Group at Protest against Israel & US aid to Israel and against the Palestinian genocide holding a sign that reads “Permanent Ceasefire Now”
Image credit: Patrick Perkins on Unsplash

As 2023 drew to a close, Chicago Progressive Staffers and Muslims for Just Futures, along with 169 local groups in Chicago, focused on one goal: to move Chicago’s City Council to pass a resolution that calls for a ceasefire in Gaza, where over 30,000 people have been killed and around 2 million displaced as a result of Israel’s siege on Palestine. 

Muslims for Just Futures (MJF), an organization dedicated to building grassroots power and investing in the leadership of Muslim women and working-class communities, helped lead the effort to bring groups together to gather endorsements. In January 2024, Chicago became the largest city in the United States to pass a ceasefire resolution, joining cities such as San Francisco, Atlanta, and Detroit, as documented in the municipal ceasefire resolution map created by the Building Movement Project (BMP) and MJF.

We need movement infrastructure that can support robust rapid-response efforts and long-term power building.

Thousands of people across all sectors—from high school students to faith-based leaders, health workers, labor, and grassroots groups—have engaged in Chicago and around the country to show solidarity with Palestinians. Groups such as the US Campaign for Palestinian Rights have organized rallies and direct actions with partner groups that are turning out unprecedented numbers of people, eager for regular information and points of entry for deeper engagement.

Coalition building in response to crises is hard work and raises important questions. How do nonprofits and social justice groups move from a reactive position to building long-term power? What do movements need to sustain the energy and motivation of new activists around the nation?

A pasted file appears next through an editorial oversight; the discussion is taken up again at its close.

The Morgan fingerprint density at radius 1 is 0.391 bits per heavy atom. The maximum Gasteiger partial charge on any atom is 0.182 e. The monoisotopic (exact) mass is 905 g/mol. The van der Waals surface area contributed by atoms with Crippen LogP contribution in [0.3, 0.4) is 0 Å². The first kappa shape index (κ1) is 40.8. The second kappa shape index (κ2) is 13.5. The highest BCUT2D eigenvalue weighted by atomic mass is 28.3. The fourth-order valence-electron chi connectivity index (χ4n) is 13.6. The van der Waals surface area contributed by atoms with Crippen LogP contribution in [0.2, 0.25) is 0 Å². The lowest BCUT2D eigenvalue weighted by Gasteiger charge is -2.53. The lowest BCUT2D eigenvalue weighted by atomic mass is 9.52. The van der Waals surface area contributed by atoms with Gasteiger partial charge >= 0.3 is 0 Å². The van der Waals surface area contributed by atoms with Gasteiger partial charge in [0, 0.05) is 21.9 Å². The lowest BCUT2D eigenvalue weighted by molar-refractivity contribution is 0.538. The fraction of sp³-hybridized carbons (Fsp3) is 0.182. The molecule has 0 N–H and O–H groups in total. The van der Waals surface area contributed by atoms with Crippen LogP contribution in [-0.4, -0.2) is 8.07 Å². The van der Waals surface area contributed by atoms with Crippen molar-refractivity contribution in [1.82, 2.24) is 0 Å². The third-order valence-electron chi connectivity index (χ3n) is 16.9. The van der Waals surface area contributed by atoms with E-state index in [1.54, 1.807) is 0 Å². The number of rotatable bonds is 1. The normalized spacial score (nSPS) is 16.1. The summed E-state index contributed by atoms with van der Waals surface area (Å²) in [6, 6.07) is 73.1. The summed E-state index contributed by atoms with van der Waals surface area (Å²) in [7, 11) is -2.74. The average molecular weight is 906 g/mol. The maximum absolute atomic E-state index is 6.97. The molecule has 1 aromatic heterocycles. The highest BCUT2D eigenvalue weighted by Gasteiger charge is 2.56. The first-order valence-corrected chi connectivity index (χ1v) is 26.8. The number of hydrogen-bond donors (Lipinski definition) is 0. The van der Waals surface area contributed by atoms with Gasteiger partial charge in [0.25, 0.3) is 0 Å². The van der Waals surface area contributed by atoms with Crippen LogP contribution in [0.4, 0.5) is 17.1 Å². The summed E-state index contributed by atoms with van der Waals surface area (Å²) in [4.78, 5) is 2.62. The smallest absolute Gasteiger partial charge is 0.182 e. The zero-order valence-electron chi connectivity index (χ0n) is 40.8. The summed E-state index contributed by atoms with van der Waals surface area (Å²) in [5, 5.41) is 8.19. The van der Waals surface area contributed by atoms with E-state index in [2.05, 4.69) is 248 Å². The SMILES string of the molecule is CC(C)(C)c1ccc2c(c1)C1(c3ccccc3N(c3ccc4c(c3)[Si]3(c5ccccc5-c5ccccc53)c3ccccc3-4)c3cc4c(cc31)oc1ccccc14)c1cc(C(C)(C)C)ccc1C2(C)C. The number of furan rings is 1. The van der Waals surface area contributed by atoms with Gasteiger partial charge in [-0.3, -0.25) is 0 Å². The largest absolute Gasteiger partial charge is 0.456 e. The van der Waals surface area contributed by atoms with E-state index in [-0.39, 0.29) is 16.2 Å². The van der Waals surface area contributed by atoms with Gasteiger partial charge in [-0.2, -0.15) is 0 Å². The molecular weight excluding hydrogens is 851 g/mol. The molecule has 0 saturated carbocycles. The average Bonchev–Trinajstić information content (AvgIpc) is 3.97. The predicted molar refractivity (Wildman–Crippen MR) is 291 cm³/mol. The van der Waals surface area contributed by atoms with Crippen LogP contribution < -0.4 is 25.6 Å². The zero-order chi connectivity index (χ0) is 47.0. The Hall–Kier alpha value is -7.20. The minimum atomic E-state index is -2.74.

The answer is simple: we need movement infrastructure that can support robust rapid-response efforts and long-term power building.

How Did We Get Here? 

For at least two decades, Black, African, Arab, Middle Eastern, Muslim, and South Asian (BAMEMSA) groups have been rapidly responding to watershed events such as the September 11 attacks, the election of Donald Trump in 2016, and the genocide in Gaza. During these events, community members have endured significant backlash in various contexts with little political support.                                                                                                                                                                                                                       

Since the early 2000s, Muslims and those perceived to be Muslims have been targeted by government policies codified during the “War on Terror,” such as Bush’s special registration policy, Obama’s “Countering Violent Extremism” initiative, and Trump’s Muslim ban. Community members have also faced an increase in hate crimes, including the 2012 massacre at a Sikh gurdwara in Wisconsin and the coordinated pushback on the construction and operation of mosques around the country. More recently, many organizations have been responding to overlapping crises, including the COVID pandemic, the uprisings in 2020 following the police murder of George Floyd, the insurrection at Capitol Hill in 2021, the rising tide of anti-Asian violence, and the restrictions on asylum and refugee programs.

These constant crises have been difficult to face and have taken a unique and significant toll on many BAMEMSA organizations. These organizations are expected to respond to a complex terrain of issues, including Islamophobia, xenophobia, anti-Black racism, White supremacy, the “War on Terror,” and myriad social justice issues that sit at the intersection of multiple systems of violence.      

Internally, groups face difficulties due to insufficient resources and unending rapid-response cycles. Many BAMEMSA organizations that focus on power building, advocacy, and organizing were formed in the past decade and are not able to sustain a coordinated response to the relentless threats they face. Burnout and high turnover rates of staff and leadership, ineffective and weak organizational infrastructure, lack of investment in individual movement leaders, and coordinated campaigns of surveillance and scrutiny are all challenges that hinder organizations in their important work.